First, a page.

First Aid for Vomiting
Vomiting, also known as “throwing up” or “puking” is when the stomach muscles contract and push its contents out through the food pipe (esophagus) and out of the mouth.
It is a forceful voluntary or involuntary act. Vomiting is usually harmless, but sometimes it might be a symptom of a more serious illness.
Vomiting can occur as a result of having a nauseous feeling but not all nausea leads to vomit. Nausea is a feeling of discomfort, with the urge to vomit.
Probable Causes of Vomiting
The causes of vomiting differ according to age.
For adults, vomiting might result from a viral infection, food poisoning, motion sickness, and illnesses in which the person has a high fever.
For children, it is common for vomiting to occur due to a viral infection, food poisoning, motion sickness, overeating or feeding, coughing, and illnesses in which the child has a high fever.
Other causes include
- Intense pain
- Early pregnancy
- Exposure to chemical toxins
- Emotional stress (fear)
- Gallbladder disease
- Food poisoning
- Certain smells or odors
WAYS TO PREVENT NAUSEA AND VOMITING
- Eat moderate portions of food during the day instead of three large meals.
- Avoid foods that are hard to digest.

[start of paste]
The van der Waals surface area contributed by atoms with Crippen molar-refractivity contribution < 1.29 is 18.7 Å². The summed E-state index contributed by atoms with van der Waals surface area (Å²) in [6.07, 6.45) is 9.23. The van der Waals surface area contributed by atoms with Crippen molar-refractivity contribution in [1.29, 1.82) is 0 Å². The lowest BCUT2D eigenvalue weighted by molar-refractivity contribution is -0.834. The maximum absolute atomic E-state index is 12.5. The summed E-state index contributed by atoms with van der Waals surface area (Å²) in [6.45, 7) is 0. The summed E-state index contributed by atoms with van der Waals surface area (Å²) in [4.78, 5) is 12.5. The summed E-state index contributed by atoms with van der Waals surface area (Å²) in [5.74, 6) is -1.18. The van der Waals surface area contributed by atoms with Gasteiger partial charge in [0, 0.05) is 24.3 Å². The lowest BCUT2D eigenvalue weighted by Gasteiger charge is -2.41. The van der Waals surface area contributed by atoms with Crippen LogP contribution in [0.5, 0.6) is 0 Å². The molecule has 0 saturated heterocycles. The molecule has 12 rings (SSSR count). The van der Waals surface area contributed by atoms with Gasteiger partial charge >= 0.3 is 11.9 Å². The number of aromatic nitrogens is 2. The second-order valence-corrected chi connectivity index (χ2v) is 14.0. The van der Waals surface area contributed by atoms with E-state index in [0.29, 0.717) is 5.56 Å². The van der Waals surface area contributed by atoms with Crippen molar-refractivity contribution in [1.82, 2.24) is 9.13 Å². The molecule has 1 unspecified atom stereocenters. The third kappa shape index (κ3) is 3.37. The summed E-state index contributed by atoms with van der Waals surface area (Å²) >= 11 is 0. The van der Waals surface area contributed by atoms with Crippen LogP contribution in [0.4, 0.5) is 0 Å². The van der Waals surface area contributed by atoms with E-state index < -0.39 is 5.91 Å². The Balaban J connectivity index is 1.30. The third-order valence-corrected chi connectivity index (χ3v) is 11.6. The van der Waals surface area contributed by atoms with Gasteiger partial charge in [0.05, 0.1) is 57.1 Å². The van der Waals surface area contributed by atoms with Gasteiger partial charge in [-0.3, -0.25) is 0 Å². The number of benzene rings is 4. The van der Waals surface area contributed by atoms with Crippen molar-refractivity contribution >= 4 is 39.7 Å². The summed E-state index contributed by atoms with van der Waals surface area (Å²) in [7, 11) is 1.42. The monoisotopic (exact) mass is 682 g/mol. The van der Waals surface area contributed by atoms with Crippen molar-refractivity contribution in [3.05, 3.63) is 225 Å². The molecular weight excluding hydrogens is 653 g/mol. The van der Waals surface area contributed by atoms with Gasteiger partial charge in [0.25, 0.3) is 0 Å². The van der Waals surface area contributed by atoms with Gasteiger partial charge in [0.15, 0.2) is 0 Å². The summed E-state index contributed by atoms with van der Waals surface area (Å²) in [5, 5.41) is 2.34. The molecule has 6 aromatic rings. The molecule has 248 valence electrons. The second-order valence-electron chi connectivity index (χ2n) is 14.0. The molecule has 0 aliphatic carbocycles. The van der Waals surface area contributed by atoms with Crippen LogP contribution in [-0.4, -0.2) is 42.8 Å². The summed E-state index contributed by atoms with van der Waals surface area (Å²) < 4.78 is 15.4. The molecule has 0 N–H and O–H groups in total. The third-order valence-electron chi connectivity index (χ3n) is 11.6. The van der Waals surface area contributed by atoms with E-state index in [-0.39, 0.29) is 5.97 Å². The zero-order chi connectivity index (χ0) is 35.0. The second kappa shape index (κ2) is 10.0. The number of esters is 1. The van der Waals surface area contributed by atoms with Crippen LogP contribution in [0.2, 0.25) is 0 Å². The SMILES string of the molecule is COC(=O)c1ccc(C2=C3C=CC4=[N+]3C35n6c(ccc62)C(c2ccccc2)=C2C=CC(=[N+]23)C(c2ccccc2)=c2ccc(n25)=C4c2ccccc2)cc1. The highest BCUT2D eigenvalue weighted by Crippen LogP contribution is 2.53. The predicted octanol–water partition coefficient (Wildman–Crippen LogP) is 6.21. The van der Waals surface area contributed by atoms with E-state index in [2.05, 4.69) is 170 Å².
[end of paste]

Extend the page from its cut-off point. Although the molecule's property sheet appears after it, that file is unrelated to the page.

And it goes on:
- Have your meals cold or at room temperature if you feel nauseated by the smell of hot or warm foods.
- Rest after eating.
- Try to eat when you feel less nauseated.
- Avoid activity after eating.
- Eat light and slowly; do not rush your food.
How to Manage and Stop Vomiting
- Drink gradually larger amounts of clear liquids.
- Avoid solid food until the vomiting stops.
- Take a rest.
- Try deep breathing.
- Temporarily stop all oral medications, irritating the stomach and making vomiting worse.
If vomiting continues for more than 24 hours, the casualty should see a medical professional.
Visit www.traumacareinternational.org/elearnto learn more first aid tips.
You can also access help on the TCERA app, available on the Google Play Store or
Apple App Store.
TCERA, making life count!